Students of many faiths and cultures gathered on the steps of Kimmel’s grand staircase last night for a vigil in response to the recent natural disaster in Southeast Asia. A 7.5 magnitude earthquake hit Afghanistan and Pakistan on Monday, killing at least 360 people and leaving at least 5,000 homeless. Fatalities continue to rise as the isolated region struggles to receive aid.
The vigil was organized by the NYU Student Senators Council to unify the student body in support of the affected countries. Keagan Sakai-Kawada, vice chair of Student Government and SPS junior, reached out to the Office of Global Spiritual Life to organize the event.
“I think we are such an international university, and it’s important for us to respond in a time-sensitive matter,” Sakai-Kawada said. “At times, the university might seem disconnected, but we really care about all of the students representing different nationalities.”
Student speakers and chaplains from NYU’s various faith communities asked the audience to focus their thoughts on all of those affected by the earthquake and its aftermath. Among the identified victims were 12 girls crushed by their school building. David Williams, a Senior Affiliate Chaplain at NYU, reminded students to turn to prayer in this time of uncontrollable tragedy.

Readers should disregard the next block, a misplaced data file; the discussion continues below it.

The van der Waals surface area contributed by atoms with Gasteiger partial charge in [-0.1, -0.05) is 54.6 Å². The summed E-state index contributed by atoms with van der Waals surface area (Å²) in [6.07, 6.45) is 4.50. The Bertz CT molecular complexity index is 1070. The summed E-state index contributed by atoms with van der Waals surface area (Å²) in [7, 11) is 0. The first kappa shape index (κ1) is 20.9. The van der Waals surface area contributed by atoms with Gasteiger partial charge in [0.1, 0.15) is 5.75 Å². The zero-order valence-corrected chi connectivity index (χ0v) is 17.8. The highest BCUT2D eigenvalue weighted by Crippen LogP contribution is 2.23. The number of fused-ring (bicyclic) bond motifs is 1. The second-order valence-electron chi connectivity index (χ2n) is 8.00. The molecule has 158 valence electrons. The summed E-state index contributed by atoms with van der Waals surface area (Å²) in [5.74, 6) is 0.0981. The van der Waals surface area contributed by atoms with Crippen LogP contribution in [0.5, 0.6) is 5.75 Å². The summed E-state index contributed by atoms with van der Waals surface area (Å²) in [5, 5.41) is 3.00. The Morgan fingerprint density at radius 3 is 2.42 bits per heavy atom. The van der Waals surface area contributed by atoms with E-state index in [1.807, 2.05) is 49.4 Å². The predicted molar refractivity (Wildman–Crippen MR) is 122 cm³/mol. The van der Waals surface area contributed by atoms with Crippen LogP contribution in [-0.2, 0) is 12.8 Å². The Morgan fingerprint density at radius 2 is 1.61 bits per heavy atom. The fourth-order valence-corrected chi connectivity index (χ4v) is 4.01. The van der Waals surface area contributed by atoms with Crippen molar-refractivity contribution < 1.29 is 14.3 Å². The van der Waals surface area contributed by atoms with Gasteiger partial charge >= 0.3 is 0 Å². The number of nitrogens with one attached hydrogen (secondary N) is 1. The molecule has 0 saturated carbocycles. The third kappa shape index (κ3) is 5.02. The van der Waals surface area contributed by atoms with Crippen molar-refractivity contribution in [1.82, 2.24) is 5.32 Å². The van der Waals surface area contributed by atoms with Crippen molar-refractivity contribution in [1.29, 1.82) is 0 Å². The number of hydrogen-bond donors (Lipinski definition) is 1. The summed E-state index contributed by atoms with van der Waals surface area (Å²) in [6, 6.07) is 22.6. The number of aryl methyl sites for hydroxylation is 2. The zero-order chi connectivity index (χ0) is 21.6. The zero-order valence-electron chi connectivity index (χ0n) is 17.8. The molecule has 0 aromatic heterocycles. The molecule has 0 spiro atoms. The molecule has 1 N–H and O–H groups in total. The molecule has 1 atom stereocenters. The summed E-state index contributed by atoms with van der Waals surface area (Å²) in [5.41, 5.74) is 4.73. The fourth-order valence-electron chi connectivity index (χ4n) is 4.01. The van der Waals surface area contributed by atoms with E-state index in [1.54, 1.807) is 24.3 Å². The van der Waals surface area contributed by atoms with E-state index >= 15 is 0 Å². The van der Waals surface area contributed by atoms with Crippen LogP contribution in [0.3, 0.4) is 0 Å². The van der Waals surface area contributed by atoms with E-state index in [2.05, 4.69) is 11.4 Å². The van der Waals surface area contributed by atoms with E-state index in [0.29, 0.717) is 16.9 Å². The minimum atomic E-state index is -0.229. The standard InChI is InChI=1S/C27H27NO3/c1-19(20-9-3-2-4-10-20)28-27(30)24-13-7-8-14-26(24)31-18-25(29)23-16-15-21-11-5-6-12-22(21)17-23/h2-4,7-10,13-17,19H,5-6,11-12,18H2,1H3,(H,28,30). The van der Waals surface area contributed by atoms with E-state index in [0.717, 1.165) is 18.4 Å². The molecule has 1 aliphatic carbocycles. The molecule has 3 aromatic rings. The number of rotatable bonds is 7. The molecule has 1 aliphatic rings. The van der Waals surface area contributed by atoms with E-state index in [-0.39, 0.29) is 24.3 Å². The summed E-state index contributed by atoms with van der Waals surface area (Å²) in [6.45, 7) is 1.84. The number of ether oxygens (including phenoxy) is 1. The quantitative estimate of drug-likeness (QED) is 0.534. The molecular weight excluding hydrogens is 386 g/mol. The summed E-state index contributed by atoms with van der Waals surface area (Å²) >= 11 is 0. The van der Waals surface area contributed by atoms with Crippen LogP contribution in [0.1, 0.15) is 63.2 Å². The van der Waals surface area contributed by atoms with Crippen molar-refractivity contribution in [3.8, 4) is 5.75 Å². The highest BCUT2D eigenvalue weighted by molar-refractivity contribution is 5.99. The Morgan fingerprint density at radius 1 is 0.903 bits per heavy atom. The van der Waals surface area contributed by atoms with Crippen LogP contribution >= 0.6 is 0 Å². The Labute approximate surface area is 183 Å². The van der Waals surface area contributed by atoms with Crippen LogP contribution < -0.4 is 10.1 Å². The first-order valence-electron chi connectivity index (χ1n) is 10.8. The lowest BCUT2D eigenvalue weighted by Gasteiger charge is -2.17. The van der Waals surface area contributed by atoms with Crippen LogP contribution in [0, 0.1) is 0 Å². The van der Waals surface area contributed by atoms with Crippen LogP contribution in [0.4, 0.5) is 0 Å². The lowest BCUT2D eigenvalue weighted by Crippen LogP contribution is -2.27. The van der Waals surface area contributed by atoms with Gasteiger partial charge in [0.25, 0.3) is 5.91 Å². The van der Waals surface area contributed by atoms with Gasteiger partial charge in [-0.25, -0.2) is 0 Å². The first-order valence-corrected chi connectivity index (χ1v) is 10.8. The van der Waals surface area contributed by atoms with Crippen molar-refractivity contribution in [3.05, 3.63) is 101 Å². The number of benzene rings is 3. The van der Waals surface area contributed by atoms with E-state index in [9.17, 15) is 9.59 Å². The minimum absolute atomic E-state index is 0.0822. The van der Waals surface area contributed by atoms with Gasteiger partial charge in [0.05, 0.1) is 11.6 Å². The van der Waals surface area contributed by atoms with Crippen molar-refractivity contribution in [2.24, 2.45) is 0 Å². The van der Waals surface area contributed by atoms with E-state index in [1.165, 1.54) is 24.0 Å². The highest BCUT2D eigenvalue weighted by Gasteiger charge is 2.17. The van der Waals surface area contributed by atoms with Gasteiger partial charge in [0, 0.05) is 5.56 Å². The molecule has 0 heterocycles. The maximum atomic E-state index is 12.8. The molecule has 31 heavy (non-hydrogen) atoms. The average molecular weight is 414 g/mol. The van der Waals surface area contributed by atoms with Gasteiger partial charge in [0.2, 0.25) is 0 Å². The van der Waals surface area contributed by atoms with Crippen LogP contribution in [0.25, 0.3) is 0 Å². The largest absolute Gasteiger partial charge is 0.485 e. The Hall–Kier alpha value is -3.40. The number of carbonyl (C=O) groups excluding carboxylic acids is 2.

“I don’t know that there’s any cheap or easy answer to this question: Why? Why do girls not get to grow up? Why does a grandfather have to watch his grandchildren take their last breath?” Williams said.
Joe Wolfson, a rabbi from the Bronfman Center for Jewish Student Life, discussed the desensitized attitudes that tend to develop around international tragedies. While bouncing his infant daughter on his hip, Wolfson spoke about the many distractions that can keep people from thinking about the victims of such tragedies, from daily decisions to countless smartphone notifications.
“The more connected we are, the more difficult it is to react in a deep and emotional way,” Wolfson said.
Along with bringing a compassionate focus to Afghanistan and Pakistan, the vigil was also meant to support those at NYU affected by the news. CAS junior Alina Islam-Hashmi, a member of the Pakistani Student Association, pointed out the need to hold these events as an emotional outlet for international students.
“It’s important for the international community because they can’t always be where they want to be or where they feel they should be to give support,” Islam-Hashmi said.
Speakers encouraged action along with continued thoughts and prayers. Students were asked to donate what they could to CARE, an international humanitarian organization that is already involved in aid efforts.
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